Lectures and Special Events
May 10, 2014
Inspired by the legacy of Theodore Roosevelt, the Museum celebrates the importance of natural history collections by inviting visitors to bring in their own specimens to our annual Identification Day. Bring your shells, rocks, insects, feathers, bones, and artifacts to be identified by Museum scientists and explore rarely seen objects from the Museum’s collection. Scientists will attempt to identify your discoveries and provide a certificate of identification. Items identified in previous years have included a whale jawbone, a green-beetle bracelet from Brazil, and a 5,000-year-old stone spear point from Morocco.
New this year:
In conjunction with the special exhibition Pterosaurs: Flight in the Age of Dinosaurs, participants will have the chance to explore the science of flight across multiple animal groups, including bats, birds, and insects. Also new this year, you will discover how scientists are using 3D scanners and printers to better observe and understand a variety of objects.
Have a chance to scan and receive a digital copy of your identified item. Two thousand lucky visitors will also get to take home a special souvenir: A 3D-printed bust of Theodore Roosevelt! Plan an expedition with your own TinyTR, to a park or anywhere else you experience nature, and tweet a photo to @AMNH with the hashtag #TinyTR.
Read more about the annual ID Day on the Museum's blog.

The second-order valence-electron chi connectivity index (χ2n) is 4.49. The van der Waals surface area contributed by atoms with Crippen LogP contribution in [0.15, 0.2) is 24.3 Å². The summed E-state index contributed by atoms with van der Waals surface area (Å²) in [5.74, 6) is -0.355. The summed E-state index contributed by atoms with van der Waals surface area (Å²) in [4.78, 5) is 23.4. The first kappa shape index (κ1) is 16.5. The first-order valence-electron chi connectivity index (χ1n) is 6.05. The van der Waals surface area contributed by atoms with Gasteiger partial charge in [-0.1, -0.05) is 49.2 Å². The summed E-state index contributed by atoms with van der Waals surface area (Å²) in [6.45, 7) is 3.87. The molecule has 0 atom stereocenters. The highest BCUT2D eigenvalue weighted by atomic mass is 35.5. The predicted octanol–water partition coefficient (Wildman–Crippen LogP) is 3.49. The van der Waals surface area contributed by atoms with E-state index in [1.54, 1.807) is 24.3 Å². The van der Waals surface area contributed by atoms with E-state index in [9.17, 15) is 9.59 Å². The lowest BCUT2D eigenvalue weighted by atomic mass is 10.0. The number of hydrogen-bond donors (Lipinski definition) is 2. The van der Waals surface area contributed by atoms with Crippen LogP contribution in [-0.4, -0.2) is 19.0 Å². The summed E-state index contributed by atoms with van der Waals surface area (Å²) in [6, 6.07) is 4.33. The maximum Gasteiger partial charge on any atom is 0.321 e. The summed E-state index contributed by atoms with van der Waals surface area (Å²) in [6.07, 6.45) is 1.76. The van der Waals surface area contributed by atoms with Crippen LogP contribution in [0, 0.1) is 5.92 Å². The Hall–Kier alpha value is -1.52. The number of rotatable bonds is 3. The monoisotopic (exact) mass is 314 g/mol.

The Museum gratefully acknowledges the Richard and Karen LeFrak Exhibition and Education Fund.
More in this Series:
October 5, 2014
In honor of New York Archives Week, come to the Library to discover the museum’s rich history of scientific exploration from around the world.
October 14, 2014
Distinguished scholars and guests will explore two fundamental questions: "How far should we go to bring back lost species?" and "Mind and morality: where do they meet?” Don’t miss the closing discussion moderated by Krista Tippett.
October 16, 2014
Join leading conservation professionals as they share the experiences and lessons that underscore their careers in marine conservation.
Glacial Earthquakes: Using Seismic and GPS Observations to Map Changes in Glaciers and Ice Sheets Worldwide
November 12, 2014
Join Dr. Meredith Nettles, Associate Professor of Earth and Environmental Sciences at Columbia University, as she discusses the discovery of these peculiar earthquakes, and shows how combining earthquake data with GPS measurements from glaciers allows us to learn how the glaciers and ice sheets may be affected by changing environmental conditions.